Fifth at Worlds in Chiba, Part 2

Tuesday, December 21st – EFro, poker pro, has come back to Magic and is wrecking the scene. He played Conley Woods’ Necrotic Ooze combo deck for Extended. Read about this crazy brew and EFro’s Top 8 games with R/B Vampires.

Conley Woods had been touting how he had broken the format for about two weeks now, and I was pretty sure I was going to put my faith in the kid. Yeah, he’s let me down quite a bit this year, as the decks he provided for both PT San Diego and PT San Juan were fairly awful. His PT Amsterdam deck, which he claims was great because he went 8-2, was just okay in my opinion. However, he was so convinced this deck was amazing that I wanted to put my faith in him. He and David Williams decided to run a set of games that night against 4-Color Control and Jund, and if Conley’s deck was winning, we would play that. Otherwise, we would play a Flores Grixis Control/Combo deck.

Well, the games didn’t appear to be too close, and Conley’s deck was kinda rolling, so I had the kid devise a sideboard plan, and I would try to figure it out in the morning. Here’s the final 75 we went with:

The deck was
covered in a deck tech

by Conley already, so again I won’t go into too much detail. Against most decks, you’re looking to blow up their lands and either beat down with mediocre creatures or combo kill them by going infinite with Necrotic Ooze (get infinite mana with Devoted Druid in the graveyard along with either Quillspike or Grim Poppet with another creature in play).

I’m going to be honest… going into round 1, I wasn’t even entirely sure how my deck worked, but I figured I could figure most of it out on the fly. Do not try this at home.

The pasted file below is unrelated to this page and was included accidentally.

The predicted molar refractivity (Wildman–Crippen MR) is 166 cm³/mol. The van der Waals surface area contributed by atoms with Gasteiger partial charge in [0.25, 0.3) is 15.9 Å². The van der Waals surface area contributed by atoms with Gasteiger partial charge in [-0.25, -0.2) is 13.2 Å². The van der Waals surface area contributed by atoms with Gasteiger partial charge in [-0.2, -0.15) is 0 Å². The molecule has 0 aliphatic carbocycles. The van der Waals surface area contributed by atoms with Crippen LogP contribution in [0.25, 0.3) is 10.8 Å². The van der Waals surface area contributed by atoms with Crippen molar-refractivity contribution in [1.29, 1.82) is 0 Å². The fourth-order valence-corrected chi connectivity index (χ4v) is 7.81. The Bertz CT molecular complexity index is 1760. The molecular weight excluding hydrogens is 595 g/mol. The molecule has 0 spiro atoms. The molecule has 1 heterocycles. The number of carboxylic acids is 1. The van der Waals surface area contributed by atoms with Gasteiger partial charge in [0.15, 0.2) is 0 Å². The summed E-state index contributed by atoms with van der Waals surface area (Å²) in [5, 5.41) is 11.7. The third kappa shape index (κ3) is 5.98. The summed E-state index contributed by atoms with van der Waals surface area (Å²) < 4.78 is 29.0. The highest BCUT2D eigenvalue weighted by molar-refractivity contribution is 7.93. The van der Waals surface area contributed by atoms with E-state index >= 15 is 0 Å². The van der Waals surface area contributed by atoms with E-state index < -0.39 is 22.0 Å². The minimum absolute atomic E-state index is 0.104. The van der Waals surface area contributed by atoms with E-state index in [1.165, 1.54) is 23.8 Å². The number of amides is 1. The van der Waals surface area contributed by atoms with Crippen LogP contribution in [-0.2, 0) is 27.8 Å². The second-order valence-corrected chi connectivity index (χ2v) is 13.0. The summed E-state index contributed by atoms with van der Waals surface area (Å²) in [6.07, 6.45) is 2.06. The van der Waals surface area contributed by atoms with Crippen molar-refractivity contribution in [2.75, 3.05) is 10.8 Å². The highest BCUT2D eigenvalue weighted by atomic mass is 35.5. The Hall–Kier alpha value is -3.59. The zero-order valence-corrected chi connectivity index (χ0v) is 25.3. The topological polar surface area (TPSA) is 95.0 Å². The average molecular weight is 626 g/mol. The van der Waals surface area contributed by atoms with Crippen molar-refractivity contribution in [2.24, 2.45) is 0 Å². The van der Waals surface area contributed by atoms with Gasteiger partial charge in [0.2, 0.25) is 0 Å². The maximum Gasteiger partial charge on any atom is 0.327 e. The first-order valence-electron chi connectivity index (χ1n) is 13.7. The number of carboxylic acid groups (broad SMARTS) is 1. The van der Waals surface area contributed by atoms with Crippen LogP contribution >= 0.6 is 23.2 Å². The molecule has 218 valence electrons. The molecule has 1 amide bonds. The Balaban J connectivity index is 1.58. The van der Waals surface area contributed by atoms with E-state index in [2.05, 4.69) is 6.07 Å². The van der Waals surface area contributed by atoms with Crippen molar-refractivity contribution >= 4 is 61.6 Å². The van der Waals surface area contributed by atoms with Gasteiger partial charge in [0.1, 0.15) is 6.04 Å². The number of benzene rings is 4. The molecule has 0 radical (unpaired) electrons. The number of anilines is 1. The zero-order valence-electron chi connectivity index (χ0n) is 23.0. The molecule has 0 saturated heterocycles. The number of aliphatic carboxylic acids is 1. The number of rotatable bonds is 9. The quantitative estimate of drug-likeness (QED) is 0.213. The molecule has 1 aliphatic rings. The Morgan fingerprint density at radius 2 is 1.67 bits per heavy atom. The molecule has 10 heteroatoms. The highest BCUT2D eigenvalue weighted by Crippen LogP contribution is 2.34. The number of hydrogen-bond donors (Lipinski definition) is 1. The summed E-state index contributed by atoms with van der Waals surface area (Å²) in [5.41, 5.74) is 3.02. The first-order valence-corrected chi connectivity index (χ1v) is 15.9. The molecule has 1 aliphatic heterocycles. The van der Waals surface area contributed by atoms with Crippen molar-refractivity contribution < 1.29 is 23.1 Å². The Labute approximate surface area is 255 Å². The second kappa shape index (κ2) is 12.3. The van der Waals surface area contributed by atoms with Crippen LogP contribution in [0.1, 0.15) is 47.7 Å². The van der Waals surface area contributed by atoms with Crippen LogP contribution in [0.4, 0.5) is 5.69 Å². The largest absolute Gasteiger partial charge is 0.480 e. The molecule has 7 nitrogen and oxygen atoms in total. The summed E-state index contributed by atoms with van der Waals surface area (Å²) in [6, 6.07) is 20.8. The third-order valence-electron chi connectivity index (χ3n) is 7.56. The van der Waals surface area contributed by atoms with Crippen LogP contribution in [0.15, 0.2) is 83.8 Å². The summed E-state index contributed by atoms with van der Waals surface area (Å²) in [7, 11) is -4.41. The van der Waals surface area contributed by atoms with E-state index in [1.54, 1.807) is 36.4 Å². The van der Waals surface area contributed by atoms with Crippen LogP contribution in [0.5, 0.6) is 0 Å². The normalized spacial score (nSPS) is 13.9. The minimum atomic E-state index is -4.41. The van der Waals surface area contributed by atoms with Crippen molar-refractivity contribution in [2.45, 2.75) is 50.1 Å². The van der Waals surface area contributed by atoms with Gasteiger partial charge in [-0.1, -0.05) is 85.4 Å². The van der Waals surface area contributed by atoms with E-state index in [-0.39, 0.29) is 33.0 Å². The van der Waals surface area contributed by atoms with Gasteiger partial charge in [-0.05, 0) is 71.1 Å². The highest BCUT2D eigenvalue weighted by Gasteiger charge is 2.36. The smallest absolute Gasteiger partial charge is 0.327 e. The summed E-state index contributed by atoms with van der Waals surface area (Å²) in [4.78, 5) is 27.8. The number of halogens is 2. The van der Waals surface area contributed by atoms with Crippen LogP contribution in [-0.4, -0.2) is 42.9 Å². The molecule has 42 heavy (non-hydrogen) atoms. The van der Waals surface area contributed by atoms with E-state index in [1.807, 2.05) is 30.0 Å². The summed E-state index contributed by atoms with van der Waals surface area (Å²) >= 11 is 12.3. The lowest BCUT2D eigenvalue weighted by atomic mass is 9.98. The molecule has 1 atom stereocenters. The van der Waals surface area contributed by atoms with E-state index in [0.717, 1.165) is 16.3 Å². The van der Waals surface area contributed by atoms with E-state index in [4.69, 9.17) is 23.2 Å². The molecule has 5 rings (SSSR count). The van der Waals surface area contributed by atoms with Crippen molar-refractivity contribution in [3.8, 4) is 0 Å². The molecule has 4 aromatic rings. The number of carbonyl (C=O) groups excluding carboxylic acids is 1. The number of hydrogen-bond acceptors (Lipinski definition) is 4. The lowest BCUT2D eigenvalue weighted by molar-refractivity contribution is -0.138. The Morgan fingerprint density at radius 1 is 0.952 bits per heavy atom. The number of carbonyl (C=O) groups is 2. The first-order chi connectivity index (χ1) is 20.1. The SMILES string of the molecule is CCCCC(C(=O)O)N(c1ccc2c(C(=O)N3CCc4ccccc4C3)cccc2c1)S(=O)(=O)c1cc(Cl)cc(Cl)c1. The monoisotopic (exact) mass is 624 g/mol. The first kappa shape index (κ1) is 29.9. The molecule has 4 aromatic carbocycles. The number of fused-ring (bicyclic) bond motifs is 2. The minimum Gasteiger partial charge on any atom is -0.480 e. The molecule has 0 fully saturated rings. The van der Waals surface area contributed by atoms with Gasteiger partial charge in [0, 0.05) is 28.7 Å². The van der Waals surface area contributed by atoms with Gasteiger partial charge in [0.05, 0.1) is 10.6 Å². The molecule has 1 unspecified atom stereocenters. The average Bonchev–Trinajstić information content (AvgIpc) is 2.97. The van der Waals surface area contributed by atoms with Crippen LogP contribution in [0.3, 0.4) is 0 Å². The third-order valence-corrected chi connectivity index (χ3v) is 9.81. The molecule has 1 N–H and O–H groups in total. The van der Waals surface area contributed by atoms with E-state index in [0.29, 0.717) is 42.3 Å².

Also, for the first time in a long time, I felt somewhat nervous. The last time was in high school when I was going to ask a girl out. Not even before the WSOP final tables or at other huge events have I ever really felt a pit in my stomach. Making Top 8 at Worlds meant so much to me, and I knew I was now underprepared, putting all my faith, effectively, in someone else’s deck.

Round 13 Feature Match: Mateusz Kopec (POL) Jund

Game 1 I know he’s on Jund, so when he mulligans and I have a rather terrible but Blightning-proof hand with Makeshift Mannequin, I keep. His draw winds up being absolutely awful with no green mana, which I see when I Thoughtseize him and see triple Putrid Leech and Kitchen Finks. I play random creatures, Mannequin back what dies, and finish him before he can do anything good.

OUT: -1 Shriekmaw, -1 Quillspike, -4 Thoughtseize

IN: +4 Kitchen Finks, +1 Obstinate Baloth, +1 Skinrender